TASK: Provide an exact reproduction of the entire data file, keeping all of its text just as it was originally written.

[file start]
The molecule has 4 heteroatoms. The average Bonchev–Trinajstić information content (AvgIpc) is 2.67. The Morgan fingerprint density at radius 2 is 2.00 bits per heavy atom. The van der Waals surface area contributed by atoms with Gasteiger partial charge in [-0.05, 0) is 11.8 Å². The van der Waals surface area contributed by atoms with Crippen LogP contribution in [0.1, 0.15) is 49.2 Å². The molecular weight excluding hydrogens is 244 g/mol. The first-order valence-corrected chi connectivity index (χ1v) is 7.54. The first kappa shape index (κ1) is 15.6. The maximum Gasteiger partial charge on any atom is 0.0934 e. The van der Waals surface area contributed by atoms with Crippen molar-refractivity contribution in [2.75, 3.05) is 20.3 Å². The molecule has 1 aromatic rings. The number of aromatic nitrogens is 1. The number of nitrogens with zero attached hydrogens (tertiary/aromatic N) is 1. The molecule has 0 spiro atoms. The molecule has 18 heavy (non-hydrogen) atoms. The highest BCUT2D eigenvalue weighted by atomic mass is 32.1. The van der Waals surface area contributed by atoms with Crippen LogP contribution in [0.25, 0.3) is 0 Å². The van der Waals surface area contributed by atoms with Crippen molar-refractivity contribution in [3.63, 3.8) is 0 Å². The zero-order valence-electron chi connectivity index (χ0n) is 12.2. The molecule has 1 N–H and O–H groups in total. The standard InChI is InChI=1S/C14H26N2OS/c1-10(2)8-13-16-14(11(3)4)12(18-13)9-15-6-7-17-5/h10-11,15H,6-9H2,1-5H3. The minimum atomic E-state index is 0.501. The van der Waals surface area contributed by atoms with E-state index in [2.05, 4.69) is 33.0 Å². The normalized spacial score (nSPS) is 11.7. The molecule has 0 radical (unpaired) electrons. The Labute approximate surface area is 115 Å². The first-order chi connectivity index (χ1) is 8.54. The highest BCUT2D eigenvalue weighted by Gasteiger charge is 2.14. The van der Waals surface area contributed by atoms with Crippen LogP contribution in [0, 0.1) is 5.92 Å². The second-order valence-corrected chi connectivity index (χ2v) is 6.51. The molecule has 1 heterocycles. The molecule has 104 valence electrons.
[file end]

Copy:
The molecule has 4 heteroatoms. The average Bonchev–Trinajstić information content (AvgIpc) is 2.67. The Morgan fingerprint density at radius 2 is 2.00 bits per heavy atom. The van der Waals surface area contributed by atoms with Gasteiger partial charge in [-0.05, 0) is 11.8 Å². The van der Waals surface area contributed by atoms with Crippen LogP contribution in [0.1, 0.15) is 49.2 Å². The molecular weight excluding hydrogens is 244 g/mol. The first-order valence-corrected chi connectivity index (χ1v) is 7.54. The first kappa shape index (κ1) is 15.6. The maximum Gasteiger partial charge on any atom is 0.0934 e. The van der Waals surface area contributed by atoms with Crippen molar-refractivity contribution in [2.75, 3.05) is 20.3 Å². The molecule has 1 aromatic rings. The number of aromatic nitrogens is 1. The number of nitrogens with zero attached hydrogens (tertiary/aromatic N) is 1. The molecule has 0 spiro atoms. The molecule has 18 heavy (non-hydrogen) atoms. The highest BCUT2D eigenvalue weighted by atomic mass is 32.1. The van der Waals surface area contributed by atoms with Crippen LogP contribution in [0.25, 0.3) is 0 Å². The van der Waals surface area contributed by atoms with Crippen molar-refractivity contribution in [3.63, 3.8) is 0 Å². The zero-order valence-electron chi connectivity index (χ0n) is 12.2. The molecule has 1 N–H and O–H groups in total. The standard InChI is InChI=1S/C14H26N2OS/c1-10(2)8-13-16-14(11(3)4)12(18-13)9-15-6-7-17-5/h10-11,15H,6-9H2,1-5H3. The minimum atomic E-state index is 0.501. The van der Waals surface area contributed by atoms with E-state index in [2.05, 4.69) is 33.0 Å². The normalized spacial score (nSPS) is 11.7. The molecule has 0 radical (unpaired) electrons. The Labute approximate surface area is 115 Å². The first-order chi connectivity index (χ1) is 8.54. The highest BCUT2D eigenvalue weighted by Gasteiger charge is 2.14. The van der Waals surface area contributed by atoms with Crippen LogP contribution in [0, 0.1) is 5.92 Å². The second-order valence-corrected chi connectivity index (χ2v) is 6.51. The molecule has 1 heterocycles. The molecule has 104 valence electrons.